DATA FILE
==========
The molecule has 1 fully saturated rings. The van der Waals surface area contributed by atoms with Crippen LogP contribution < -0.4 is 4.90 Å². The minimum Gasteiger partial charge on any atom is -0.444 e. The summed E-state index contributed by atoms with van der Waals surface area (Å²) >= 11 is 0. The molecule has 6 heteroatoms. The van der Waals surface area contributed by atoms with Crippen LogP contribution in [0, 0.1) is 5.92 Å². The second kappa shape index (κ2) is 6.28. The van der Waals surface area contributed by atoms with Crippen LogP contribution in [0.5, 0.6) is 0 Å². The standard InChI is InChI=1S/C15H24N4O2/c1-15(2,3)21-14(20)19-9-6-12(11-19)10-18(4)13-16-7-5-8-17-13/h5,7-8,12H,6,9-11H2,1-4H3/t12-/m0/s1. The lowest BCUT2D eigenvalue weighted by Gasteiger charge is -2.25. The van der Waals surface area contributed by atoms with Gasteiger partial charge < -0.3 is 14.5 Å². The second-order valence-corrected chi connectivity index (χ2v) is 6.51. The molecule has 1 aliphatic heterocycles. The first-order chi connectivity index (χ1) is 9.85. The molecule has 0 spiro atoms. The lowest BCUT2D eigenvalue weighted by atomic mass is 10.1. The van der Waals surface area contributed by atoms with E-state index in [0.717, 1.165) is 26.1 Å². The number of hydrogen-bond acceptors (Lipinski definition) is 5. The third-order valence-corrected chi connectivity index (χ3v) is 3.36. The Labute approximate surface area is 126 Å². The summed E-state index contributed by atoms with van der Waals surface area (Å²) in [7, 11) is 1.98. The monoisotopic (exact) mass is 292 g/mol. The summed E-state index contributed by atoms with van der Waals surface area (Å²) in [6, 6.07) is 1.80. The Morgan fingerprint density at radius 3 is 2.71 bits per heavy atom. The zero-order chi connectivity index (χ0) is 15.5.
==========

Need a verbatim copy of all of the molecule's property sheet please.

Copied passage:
The molecule has 1 fully saturated rings. The van der Waals surface area contributed by atoms with Crippen LogP contribution < -0.4 is 4.90 Å². The minimum Gasteiger partial charge on any atom is -0.444 e. The summed E-state index contributed by atoms with van der Waals surface area (Å²) >= 11 is 0. The molecule has 6 heteroatoms. The van der Waals surface area contributed by atoms with Crippen LogP contribution in [0, 0.1) is 5.92 Å². The second kappa shape index (κ2) is 6.28. The van der Waals surface area contributed by atoms with Crippen LogP contribution in [0.5, 0.6) is 0 Å². The standard InChI is InChI=1S/C15H24N4O2/c1-15(2,3)21-14(20)19-9-6-12(11-19)10-18(4)13-16-7-5-8-17-13/h5,7-8,12H,6,9-11H2,1-4H3/t12-/m0/s1. The lowest BCUT2D eigenvalue weighted by Gasteiger charge is -2.25. The van der Waals surface area contributed by atoms with Gasteiger partial charge < -0.3 is 14.5 Å². The second-order valence-corrected chi connectivity index (χ2v) is 6.51. The molecule has 1 aliphatic heterocycles. The first-order chi connectivity index (χ1) is 9.85. The molecule has 0 spiro atoms. The lowest BCUT2D eigenvalue weighted by atomic mass is 10.1. The van der Waals surface area contributed by atoms with E-state index in [0.717, 1.165) is 26.1 Å². The number of hydrogen-bond acceptors (Lipinski definition) is 5. The third-order valence-corrected chi connectivity index (χ3v) is 3.36. The Labute approximate surface area is 126 Å². The summed E-state index contributed by atoms with van der Waals surface area (Å²) in [7, 11) is 1.98. The monoisotopic (exact) mass is 292 g/mol. The summed E-state index contributed by atoms with van der Waals surface area (Å²) in [6, 6.07) is 1.80. The Morgan fingerprint density at radius 3 is 2.71 bits per heavy atom. The zero-order chi connectivity index (χ0) is 15.5.